Patent Settlements and Rules of Inference
We had this morning at the GCLC a half day conference on pay for delay arrangements in the pharmaceutical sector.
This was a great event, which triggered the following thoughts.
On the law, the problem is not the conduct in itself, i.e. the payment arrangement (also referred to as a “settlement” agreement). Any agreement which consists in paying to seclude a competitor can be unlawful. The FTC apparently talked of a “classic violation” in old documents. We see such agreements all the time in the area of vertical restraints, when firms pay distributors in exchange for exclusivity so as to keep rivals off the market.
The problem lies elsewhere, in the proof of the anticompetitive impact of the agreement, actual or potential (the second component of an infringement). Economists talk about a credible theory of competitive harm.
Now, a settlement payment from originator to generic can only be deemed to restrict competitive entry if the judge would invalidate the patent. In other words, a settlement payment can only be anticompetitive if the patent is invalid. Otherwise (if the patent is valid), competitive entry could just NOT occur, and the payment question is irrelevant.
If I understand correctly, the Commission apparently assumes invalidation. In other words, it assumes that judges would invalidate litigated patents. This stance on what the judge is poised to do is similar to that found in the abuse cases involving Standard Essential Patents, where the Commission seems also to assume that the judge will grant injunctions.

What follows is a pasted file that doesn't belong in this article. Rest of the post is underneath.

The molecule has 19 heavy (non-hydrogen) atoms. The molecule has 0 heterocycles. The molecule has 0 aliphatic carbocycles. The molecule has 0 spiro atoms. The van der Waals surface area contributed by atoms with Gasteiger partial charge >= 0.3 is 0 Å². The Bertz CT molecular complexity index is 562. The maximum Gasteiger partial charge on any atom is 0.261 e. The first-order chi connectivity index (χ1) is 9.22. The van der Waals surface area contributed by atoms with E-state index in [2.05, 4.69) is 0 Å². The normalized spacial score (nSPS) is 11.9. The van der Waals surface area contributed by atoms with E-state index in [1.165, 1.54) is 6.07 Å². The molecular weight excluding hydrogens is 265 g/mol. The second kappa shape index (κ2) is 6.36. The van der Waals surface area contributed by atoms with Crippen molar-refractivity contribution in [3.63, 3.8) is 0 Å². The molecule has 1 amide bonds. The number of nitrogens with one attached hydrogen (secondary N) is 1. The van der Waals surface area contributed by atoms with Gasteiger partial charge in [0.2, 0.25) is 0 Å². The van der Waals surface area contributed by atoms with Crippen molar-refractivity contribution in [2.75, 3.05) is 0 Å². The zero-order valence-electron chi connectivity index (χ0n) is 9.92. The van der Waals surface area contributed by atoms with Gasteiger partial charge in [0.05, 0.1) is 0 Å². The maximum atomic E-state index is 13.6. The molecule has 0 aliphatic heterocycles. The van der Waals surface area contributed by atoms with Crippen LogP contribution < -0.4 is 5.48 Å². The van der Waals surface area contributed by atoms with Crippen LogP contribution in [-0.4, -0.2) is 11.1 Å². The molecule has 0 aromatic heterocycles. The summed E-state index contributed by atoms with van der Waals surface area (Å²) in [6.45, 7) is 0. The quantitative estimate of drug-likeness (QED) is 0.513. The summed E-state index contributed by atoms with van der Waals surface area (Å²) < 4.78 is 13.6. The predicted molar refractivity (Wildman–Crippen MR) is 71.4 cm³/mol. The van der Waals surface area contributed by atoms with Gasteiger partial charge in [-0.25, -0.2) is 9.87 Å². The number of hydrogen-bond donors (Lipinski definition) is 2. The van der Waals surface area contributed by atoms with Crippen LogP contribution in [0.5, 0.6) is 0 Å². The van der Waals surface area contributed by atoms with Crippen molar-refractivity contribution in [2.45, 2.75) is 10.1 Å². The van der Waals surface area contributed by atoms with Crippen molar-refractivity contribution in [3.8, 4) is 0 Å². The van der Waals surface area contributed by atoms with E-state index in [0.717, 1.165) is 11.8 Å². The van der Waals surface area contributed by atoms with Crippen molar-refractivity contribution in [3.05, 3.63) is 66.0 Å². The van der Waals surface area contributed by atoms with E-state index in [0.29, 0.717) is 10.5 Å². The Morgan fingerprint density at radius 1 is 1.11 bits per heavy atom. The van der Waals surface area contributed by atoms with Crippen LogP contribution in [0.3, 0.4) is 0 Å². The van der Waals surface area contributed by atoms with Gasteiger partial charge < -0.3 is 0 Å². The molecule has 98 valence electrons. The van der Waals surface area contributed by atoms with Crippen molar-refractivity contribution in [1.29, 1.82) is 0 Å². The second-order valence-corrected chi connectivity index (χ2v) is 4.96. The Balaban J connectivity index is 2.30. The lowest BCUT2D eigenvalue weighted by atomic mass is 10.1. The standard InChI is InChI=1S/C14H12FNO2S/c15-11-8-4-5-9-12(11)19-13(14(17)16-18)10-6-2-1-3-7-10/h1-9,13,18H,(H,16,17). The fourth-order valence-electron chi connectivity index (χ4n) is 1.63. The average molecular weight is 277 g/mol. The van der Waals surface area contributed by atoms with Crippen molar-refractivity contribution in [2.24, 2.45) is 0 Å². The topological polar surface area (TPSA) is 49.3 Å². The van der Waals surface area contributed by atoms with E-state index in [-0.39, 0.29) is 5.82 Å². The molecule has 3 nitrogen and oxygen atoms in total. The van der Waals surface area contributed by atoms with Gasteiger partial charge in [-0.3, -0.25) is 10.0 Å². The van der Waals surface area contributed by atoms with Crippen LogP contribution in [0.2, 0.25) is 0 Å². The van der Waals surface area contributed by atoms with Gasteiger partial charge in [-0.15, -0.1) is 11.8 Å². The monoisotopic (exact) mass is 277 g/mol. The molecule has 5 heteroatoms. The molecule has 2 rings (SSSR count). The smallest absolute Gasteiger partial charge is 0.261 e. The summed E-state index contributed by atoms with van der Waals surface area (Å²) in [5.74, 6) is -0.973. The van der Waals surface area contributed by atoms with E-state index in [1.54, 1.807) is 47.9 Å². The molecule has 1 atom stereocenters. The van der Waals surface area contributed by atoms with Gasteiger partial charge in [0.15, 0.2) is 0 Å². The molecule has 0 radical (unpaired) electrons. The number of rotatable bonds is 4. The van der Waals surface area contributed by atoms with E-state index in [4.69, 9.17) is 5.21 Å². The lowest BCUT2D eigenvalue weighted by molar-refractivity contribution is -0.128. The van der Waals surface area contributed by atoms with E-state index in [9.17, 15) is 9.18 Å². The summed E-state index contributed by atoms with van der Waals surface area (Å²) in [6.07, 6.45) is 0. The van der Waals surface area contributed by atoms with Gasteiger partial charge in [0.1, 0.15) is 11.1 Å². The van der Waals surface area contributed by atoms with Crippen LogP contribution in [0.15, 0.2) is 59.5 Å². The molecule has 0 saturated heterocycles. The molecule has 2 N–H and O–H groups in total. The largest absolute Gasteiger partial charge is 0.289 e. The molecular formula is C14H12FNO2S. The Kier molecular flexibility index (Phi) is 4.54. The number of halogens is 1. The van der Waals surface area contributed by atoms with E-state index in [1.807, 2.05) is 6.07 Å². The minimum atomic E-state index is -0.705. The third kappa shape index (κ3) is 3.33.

My take on this: this is a meritorious assumption to make if only because patents are deemed presumptively valid once granted. And this weak assumption is not good practice when one has to formulate new policy. As J. Wright, FTC Commissioner, explains beautifully in a recent speech: the formulation of new theories of harm should be based on empiricism, not on guesswork.
Now, the one funny thing here is that to overcome what I may call the weak assumption problem (and to make the case for enforcement), the Commission relies on classic Chicago school reasoning (or if you prefer on basic rational incentives theory). The idea is as follows: an originator cannot rationally be paying a generic firm to stay out of the market if its patent is valid. The sole rational explanation is that the patent is invalid.
This line of reasoning has some teeth in conventional EU competition law. The AKZO “sacrifice test” in predation cases is one example of this: a dominant firm cannot be rationally pricing below costs. The sole rational explanation is that it is seeking to predate.
I believe, however, that one should err on the side of caution when it comes to crafting such “rules of inference”. Indeed, inferential equations of the AKZO kind are not mundane in EU competition law. They are exceptional, based on rich doctrinal debate as the AKZO ruling shows (it transposes the AREEDA and TURNER test) and on years of judicial precedents. Moreover, the problem is that there are many other possible explanations to the originator payment (irrationality, aversion to risk, etc.), including a whole raft of behavioral economics reasons.
So for patent settlement cases, I would actually apply a different type of “rule of inference”, such as the one applied in Woodpulp or CISAC, whereby the Commission can only find infringement if it proves the conduct has no other purpose than the restriction of competition, and thus must dispel all alternative explanations.
Funnily enough, most of the discussion on patent settlements has not touched upon this issue, and has instead focused on the “object-effect” distinction. This debate is, however, an uneasy one, given the lax state of the case-law. Maybe discussing about patent settlements under a “rules of inference” angle could help reach new ground.